PR Industry Trends

Free Music for All

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Well not exactly. The Grammy Awards offered a night of incredible entertainment and Spotify will deliver plenty of gratis tunes, but the days of Napster and Limewire filling up our growing iPod space are long gone. As the music industry has navigated the digital age, copyright infringement continues to be a top target for artist protection.

Remember when MySpace was the social network for independent and emerging bands? Now Facebook is making a push for a global music license. They want to dominate video content, which can often come with copyright pitfalls. Constant policing and battling users can be mitigated to a large extent by coming to an agreement with the music industry as Apple and Spotify have. The negotiations are complicated, but what I would love to see is a streamlined process for music licensing in user generated video. It would be a smart move by Facebook to offer new opportunities for users and secure relevancy with the rise of social video. As a marketer, it would be great to have a simple way to license rather than dealing with multiple copyright holders.

This year, the Grammy Awards were dominated by Instagram, which lined up a number of top artists for exclusive content and an exclusive video event channel for the Awards.  While Instagram had the artists, Snapchat had a YouTube vlogger. Jack Baran curated a number of snaps and challenges on Grammy winner history that engaged younger audiences. Facebook Live broadcasted from the red carpet and Twitter went crazy for Beyoncé. Clearly music and social media are linked, so it makes sense to learn from the challenges of the last decade and for the music industry to be proactive in working with social channels.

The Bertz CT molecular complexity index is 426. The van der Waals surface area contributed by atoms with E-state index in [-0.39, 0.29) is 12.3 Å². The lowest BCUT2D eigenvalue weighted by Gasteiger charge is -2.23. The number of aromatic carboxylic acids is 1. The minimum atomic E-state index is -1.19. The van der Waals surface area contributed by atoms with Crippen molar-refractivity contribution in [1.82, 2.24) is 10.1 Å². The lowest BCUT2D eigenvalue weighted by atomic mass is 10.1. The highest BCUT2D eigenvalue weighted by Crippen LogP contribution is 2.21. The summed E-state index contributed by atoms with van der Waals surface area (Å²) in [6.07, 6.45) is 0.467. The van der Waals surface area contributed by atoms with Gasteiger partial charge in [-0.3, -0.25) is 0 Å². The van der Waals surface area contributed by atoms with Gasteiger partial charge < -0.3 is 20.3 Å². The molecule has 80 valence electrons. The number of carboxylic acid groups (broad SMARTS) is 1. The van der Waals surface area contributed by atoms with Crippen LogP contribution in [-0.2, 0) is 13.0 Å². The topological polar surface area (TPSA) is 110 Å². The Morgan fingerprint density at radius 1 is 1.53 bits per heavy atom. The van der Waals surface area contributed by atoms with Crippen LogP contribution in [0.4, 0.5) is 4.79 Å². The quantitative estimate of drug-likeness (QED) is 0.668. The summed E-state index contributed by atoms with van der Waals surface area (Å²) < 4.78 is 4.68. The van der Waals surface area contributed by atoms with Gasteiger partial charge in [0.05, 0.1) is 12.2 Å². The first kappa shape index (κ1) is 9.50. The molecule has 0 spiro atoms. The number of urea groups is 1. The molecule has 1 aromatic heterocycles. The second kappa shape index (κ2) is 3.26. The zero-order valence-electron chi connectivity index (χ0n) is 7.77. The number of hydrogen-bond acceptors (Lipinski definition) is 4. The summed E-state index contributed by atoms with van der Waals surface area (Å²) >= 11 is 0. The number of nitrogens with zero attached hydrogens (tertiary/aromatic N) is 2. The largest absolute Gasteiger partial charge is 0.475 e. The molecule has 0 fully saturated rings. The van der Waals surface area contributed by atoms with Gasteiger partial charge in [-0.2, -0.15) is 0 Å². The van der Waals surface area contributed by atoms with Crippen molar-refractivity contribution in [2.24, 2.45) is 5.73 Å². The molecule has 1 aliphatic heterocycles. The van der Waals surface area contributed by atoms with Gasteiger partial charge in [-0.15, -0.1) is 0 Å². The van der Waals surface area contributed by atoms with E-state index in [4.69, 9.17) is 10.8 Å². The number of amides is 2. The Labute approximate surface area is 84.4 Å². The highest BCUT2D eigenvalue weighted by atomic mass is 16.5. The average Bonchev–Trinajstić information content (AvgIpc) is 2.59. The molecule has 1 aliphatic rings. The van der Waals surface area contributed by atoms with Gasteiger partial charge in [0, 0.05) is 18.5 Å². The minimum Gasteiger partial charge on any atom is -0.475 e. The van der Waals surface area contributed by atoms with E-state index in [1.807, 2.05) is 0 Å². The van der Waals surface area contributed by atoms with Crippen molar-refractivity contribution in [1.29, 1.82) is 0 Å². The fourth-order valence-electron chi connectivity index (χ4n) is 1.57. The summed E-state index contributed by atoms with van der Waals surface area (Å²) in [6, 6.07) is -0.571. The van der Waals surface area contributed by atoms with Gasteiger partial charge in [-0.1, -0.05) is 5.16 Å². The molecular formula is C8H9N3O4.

As technology and communications rapidly change, the music industry must be innovative to protect the rights of its artists, but also realistic that it isn’t just putting out music in a new format. To address frustrations with YouTube and other networks they bemoan for lax approaches to copyright enforcement, negotiating licensing deals with social networks is the logical next step, and once again, Facebook may set the standard for the others to follow.

About Jason Stemm:

Jason has been part of the PadillaCRT team for more than 14 years, managing several accounts and working on B2B programs for various clients. As vice president in the Food/Beverage/Nutrition practice, Jason oversees integrated marketing campaigns that combine public relations and promotion programs, and provides strategic counsel for companies looking to build awareness and grow sales. Jason is a host of PadillaCRT's "On Purpose" podcast.

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